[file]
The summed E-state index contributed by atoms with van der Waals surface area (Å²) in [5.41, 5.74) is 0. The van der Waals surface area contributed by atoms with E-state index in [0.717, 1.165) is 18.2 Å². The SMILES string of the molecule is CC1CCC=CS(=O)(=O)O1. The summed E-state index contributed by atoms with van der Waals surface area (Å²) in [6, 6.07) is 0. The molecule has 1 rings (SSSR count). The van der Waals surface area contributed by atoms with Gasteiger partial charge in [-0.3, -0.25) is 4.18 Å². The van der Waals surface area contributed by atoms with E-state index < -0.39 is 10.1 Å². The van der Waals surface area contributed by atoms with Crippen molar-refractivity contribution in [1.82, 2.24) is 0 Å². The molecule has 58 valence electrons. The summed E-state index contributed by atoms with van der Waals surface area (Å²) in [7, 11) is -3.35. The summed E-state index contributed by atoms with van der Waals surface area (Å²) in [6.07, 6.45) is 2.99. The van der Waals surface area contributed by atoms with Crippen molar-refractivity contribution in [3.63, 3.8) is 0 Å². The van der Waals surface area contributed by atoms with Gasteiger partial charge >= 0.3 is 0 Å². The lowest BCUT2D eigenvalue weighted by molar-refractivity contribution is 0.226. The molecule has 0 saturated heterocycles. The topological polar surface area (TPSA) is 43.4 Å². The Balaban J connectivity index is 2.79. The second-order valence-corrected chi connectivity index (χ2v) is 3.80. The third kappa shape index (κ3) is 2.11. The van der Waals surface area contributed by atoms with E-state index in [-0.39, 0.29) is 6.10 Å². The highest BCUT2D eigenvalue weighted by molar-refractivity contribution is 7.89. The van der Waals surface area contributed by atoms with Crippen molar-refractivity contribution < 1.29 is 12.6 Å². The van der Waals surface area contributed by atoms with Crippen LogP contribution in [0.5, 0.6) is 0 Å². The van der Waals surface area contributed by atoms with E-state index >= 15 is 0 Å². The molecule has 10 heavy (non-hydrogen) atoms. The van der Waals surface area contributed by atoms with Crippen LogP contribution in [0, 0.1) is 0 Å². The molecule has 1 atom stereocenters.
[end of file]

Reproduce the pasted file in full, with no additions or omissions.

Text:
The summed E-state index contributed by atoms with van der Waals surface area (Å²) in [5.41, 5.74) is 0. The van der Waals surface area contributed by atoms with E-state index in [0.717, 1.165) is 18.2 Å². The SMILES string of the molecule is CC1CCC=CS(=O)(=O)O1. The summed E-state index contributed by atoms with van der Waals surface area (Å²) in [6, 6.07) is 0. The molecule has 1 rings (SSSR count). The van der Waals surface area contributed by atoms with Gasteiger partial charge in [-0.3, -0.25) is 4.18 Å². The van der Waals surface area contributed by atoms with E-state index < -0.39 is 10.1 Å². The van der Waals surface area contributed by atoms with Crippen molar-refractivity contribution in [1.82, 2.24) is 0 Å². The molecule has 58 valence electrons. The summed E-state index contributed by atoms with van der Waals surface area (Å²) in [7, 11) is -3.35. The summed E-state index contributed by atoms with van der Waals surface area (Å²) in [6.07, 6.45) is 2.99. The van der Waals surface area contributed by atoms with Crippen molar-refractivity contribution in [3.63, 3.8) is 0 Å². The van der Waals surface area contributed by atoms with Gasteiger partial charge >= 0.3 is 0 Å². The lowest BCUT2D eigenvalue weighted by molar-refractivity contribution is 0.226. The molecule has 0 saturated heterocycles. The topological polar surface area (TPSA) is 43.4 Å². The Balaban J connectivity index is 2.79. The second-order valence-corrected chi connectivity index (χ2v) is 3.80. The third kappa shape index (κ3) is 2.11. The van der Waals surface area contributed by atoms with E-state index in [-0.39, 0.29) is 6.10 Å². The highest BCUT2D eigenvalue weighted by molar-refractivity contribution is 7.89. The van der Waals surface area contributed by atoms with Crippen molar-refractivity contribution < 1.29 is 12.6 Å². The van der Waals surface area contributed by atoms with Crippen LogP contribution in [0.5, 0.6) is 0 Å². The van der Waals surface area contributed by atoms with E-state index >= 15 is 0 Å². The molecule has 10 heavy (non-hydrogen) atoms. The van der Waals surface area contributed by atoms with Crippen LogP contribution in [0, 0.1) is 0 Å². The molecule has 1 atom stereocenters.